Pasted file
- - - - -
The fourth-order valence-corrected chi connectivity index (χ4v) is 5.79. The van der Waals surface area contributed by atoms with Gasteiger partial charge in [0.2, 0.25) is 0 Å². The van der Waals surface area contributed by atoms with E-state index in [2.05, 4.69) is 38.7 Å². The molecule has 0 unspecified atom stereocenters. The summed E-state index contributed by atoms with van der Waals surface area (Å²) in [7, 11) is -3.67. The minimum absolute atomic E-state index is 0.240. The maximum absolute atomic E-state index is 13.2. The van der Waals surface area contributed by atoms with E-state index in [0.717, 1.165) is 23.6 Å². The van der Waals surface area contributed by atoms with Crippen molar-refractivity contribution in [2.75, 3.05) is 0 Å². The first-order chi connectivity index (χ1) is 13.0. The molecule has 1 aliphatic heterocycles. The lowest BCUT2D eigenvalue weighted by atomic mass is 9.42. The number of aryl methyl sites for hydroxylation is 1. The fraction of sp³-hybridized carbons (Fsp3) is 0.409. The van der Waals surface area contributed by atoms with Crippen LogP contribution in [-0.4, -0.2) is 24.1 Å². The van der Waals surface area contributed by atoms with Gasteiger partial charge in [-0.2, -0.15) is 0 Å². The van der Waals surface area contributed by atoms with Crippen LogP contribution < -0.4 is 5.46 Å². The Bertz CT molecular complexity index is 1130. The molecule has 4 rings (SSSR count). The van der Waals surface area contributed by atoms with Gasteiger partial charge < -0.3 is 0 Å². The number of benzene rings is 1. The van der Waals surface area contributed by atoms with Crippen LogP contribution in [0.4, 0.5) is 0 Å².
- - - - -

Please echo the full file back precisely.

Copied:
The fourth-order valence-corrected chi connectivity index (χ4v) is 5.79. The van der Waals surface area contributed by atoms with Gasteiger partial charge in [0.2, 0.25) is 0 Å². The van der Waals surface area contributed by atoms with E-state index in [2.05, 4.69) is 38.7 Å². The molecule has 0 unspecified atom stereocenters. The summed E-state index contributed by atoms with van der Waals surface area (Å²) in [7, 11) is -3.67. The minimum absolute atomic E-state index is 0.240. The maximum absolute atomic E-state index is 13.2. The van der Waals surface area contributed by atoms with E-state index in [0.717, 1.165) is 23.6 Å². The van der Waals surface area contributed by atoms with Crippen molar-refractivity contribution in [2.75, 3.05) is 0 Å². The first-order chi connectivity index (χ1) is 13.0. The molecule has 1 aliphatic heterocycles. The lowest BCUT2D eigenvalue weighted by atomic mass is 9.42. The number of aryl methyl sites for hydroxylation is 1. The fraction of sp³-hybridized carbons (Fsp3) is 0.409. The van der Waals surface area contributed by atoms with Crippen LogP contribution in [-0.4, -0.2) is 24.1 Å². The van der Waals surface area contributed by atoms with Gasteiger partial charge in [-0.2, -0.15) is 0 Å². The van der Waals surface area contributed by atoms with Crippen LogP contribution < -0.4 is 5.46 Å². The Bertz CT molecular complexity index is 1130. The molecule has 4 rings (SSSR count). The van der Waals surface area contributed by atoms with Gasteiger partial charge < -0.3 is 0 Å². The number of benzene rings is 1. The van der Waals surface area contributed by atoms with Crippen LogP contribution in [0.4, 0.5) is 0 Å².